We are aware of the fact that with only mitochondrial DNA information at hand and the indications of excessive introgression, we cannot say much about the taxonomic level of the various baboon forms. However, a classification of baboon taxa as subspecies instead of species or as members of a superspecies would not change the general problem of finding closely related mitochondrial DNA in different taxa or largely different mitochondrial DNA in the same taxon. We would just shift the problem to another taxonomic level.

In conclusion, the general tree topology including paraphyletic relationships of most baboon species (Newman et al.,2004; Zinner et al.,2009; Keller et al.,2010) was confirmed by the use of whole mitochondrial sequence information and divergence times among baboon mitochondrial lineages became more reliable. This might have consequences for the use of Papio baboons as an analogous phylogeographic model for intra-African dispersal of hominins during the Pleistocene (Lahr and Foley,1998). However, to fully elucidate the putative complex evolutionary history of baboon taxa and to confirm hybridization events among them, large-scale nuclear sequence data are needed.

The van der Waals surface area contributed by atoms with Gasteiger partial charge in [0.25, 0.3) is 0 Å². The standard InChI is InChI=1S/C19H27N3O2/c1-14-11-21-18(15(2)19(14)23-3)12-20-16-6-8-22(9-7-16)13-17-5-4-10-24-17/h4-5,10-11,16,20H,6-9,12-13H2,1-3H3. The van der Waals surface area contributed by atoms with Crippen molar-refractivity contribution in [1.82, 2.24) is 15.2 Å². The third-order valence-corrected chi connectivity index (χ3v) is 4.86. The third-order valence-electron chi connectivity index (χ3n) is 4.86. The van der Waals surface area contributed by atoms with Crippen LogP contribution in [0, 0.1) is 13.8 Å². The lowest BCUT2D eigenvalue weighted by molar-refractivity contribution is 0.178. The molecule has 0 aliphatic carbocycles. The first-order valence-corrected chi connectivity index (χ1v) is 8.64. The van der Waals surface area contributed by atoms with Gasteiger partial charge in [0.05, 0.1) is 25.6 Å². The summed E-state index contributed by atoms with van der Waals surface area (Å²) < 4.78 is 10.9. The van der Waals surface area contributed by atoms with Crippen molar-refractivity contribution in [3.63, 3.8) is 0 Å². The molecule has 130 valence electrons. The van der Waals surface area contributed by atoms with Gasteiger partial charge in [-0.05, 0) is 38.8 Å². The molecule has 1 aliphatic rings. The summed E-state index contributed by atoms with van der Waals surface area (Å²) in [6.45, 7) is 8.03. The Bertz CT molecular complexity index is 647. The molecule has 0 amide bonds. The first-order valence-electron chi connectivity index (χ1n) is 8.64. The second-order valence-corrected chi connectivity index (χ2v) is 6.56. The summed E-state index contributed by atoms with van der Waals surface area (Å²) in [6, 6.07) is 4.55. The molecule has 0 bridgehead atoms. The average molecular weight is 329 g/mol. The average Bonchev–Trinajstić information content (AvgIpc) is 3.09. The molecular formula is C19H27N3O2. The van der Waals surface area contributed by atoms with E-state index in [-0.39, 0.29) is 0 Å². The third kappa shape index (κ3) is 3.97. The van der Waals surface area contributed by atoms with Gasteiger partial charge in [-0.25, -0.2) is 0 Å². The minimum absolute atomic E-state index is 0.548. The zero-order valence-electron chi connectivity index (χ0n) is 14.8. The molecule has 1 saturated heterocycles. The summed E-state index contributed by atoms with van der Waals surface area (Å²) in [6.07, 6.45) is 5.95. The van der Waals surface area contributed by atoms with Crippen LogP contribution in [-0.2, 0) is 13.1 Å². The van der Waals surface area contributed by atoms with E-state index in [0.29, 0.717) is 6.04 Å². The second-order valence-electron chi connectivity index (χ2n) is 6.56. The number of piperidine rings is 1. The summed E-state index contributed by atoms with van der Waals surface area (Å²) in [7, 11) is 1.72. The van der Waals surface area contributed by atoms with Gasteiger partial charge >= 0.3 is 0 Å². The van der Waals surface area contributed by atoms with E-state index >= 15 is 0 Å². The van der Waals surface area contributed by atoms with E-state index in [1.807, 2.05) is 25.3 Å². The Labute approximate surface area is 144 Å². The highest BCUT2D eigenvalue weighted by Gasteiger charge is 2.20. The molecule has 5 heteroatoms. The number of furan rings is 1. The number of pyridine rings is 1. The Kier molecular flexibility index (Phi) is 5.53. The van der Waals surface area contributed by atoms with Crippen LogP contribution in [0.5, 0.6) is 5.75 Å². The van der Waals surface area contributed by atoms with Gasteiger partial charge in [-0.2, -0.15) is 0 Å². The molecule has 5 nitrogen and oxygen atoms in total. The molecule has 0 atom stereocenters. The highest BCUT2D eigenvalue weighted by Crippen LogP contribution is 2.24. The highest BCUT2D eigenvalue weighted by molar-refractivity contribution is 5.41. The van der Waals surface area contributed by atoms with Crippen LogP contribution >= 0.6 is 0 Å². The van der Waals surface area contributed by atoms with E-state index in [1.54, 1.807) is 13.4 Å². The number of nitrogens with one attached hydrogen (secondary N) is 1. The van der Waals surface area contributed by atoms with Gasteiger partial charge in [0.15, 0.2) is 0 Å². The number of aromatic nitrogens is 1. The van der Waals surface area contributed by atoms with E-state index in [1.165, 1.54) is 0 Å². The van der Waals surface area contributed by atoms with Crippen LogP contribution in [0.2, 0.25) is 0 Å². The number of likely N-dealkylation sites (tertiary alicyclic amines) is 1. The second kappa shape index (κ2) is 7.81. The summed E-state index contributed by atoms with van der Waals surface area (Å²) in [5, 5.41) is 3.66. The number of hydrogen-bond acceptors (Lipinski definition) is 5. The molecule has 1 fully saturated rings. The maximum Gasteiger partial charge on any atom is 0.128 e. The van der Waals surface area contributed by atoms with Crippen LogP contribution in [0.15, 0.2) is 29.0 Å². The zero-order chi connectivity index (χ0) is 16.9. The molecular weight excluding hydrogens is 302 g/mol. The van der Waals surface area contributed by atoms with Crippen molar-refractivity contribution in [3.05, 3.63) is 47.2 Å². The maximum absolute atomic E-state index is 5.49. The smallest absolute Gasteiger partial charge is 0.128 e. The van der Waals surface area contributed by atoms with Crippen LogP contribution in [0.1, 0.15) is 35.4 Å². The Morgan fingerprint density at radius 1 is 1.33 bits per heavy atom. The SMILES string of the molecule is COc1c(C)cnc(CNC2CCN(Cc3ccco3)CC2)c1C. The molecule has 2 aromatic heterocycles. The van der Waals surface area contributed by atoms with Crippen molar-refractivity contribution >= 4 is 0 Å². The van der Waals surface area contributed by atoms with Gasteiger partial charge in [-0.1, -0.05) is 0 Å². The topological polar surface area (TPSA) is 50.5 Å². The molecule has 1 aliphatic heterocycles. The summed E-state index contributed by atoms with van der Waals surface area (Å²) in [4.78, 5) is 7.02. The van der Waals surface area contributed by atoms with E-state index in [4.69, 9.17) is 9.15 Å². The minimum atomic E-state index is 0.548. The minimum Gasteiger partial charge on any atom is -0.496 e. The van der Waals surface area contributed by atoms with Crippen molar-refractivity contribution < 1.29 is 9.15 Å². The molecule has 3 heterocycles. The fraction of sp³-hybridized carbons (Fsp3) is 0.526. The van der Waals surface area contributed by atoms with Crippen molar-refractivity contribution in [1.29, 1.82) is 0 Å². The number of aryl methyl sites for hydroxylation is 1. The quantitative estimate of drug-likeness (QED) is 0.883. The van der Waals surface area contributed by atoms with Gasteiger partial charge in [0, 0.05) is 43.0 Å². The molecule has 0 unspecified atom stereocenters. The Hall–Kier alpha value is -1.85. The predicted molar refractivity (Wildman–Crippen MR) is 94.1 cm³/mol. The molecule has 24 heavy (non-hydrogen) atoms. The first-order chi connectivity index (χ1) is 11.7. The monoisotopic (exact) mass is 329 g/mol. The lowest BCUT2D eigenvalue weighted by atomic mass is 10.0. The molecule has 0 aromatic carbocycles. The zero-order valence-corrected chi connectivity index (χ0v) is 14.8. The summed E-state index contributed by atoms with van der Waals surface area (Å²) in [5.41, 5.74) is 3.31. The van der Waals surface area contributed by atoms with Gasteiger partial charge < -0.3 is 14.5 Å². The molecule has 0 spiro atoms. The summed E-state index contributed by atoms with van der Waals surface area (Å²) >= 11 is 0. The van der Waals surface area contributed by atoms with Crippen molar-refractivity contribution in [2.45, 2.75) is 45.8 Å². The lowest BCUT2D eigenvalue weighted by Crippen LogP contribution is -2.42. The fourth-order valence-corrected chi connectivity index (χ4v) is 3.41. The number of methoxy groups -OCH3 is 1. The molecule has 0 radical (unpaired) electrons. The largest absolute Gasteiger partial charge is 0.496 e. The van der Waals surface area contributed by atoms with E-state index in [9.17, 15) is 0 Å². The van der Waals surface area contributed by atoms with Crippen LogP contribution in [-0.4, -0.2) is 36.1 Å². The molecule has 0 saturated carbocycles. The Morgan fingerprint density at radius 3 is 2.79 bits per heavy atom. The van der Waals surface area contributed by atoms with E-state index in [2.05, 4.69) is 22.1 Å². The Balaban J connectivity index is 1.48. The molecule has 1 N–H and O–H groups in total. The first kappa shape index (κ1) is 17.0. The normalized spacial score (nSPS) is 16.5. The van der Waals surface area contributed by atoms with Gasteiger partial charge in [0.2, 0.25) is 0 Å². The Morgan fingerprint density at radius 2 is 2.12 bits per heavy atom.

The authors thank Christina Keller, Dawit Berhane, Britta Kunz, Umaru Buba, and Julius W. Nyahongo for helping collecting samples; Christiane Schwarz for her help in the laboratory, and Tanja Haus and Gisela Fickenscher for their critical comments on an earlier version of the paper. They also thank the University of Dodoma, TAWIRI and COSTECH (Tanzania), Cape Nature House (South Africa), ZAWA (Zambia), the Direction Parcs Nationaux (Senegal), the Ministère de l'Agriculture et des Ressources Animales (Côte d'Ivoire), Gashaka Primate Project (Nigeria) and the Ethiopian Wildlife Conservation Organization for their help during sample collection.